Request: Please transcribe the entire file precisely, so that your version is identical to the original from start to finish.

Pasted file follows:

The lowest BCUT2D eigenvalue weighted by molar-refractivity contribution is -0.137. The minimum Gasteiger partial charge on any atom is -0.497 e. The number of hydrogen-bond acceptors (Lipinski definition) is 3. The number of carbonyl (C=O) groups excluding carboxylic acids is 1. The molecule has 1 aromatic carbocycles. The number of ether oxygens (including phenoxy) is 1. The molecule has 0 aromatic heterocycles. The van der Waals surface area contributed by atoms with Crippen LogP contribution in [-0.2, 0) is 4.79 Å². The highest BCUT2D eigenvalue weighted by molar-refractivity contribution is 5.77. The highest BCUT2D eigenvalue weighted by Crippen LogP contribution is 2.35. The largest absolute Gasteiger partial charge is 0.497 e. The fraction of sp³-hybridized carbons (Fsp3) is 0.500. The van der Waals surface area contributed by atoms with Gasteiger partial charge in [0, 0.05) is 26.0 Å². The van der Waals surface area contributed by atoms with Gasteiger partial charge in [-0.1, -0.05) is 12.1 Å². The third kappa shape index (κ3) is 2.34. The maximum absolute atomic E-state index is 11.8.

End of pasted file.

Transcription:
The lowest BCUT2D eigenvalue weighted by molar-refractivity contribution is -0.137. The minimum Gasteiger partial charge on any atom is -0.497 e. The number of hydrogen-bond acceptors (Lipinski definition) is 3. The number of carbonyl (C=O) groups excluding carboxylic acids is 1. The molecule has 1 aromatic carbocycles. The number of ether oxygens (including phenoxy) is 1. The molecule has 0 aromatic heterocycles. The van der Waals surface area contributed by atoms with Crippen LogP contribution in [-0.2, 0) is 4.79 Å². The highest BCUT2D eigenvalue weighted by molar-refractivity contribution is 5.77. The highest BCUT2D eigenvalue weighted by Crippen LogP contribution is 2.35. The largest absolute Gasteiger partial charge is 0.497 e. The fraction of sp³-hybridized carbons (Fsp3) is 0.500. The van der Waals surface area contributed by atoms with Gasteiger partial charge in [0, 0.05) is 26.0 Å². The van der Waals surface area contributed by atoms with Gasteiger partial charge in [-0.1, -0.05) is 12.1 Å². The third kappa shape index (κ3) is 2.34. The maximum absolute atomic E-state index is 11.8.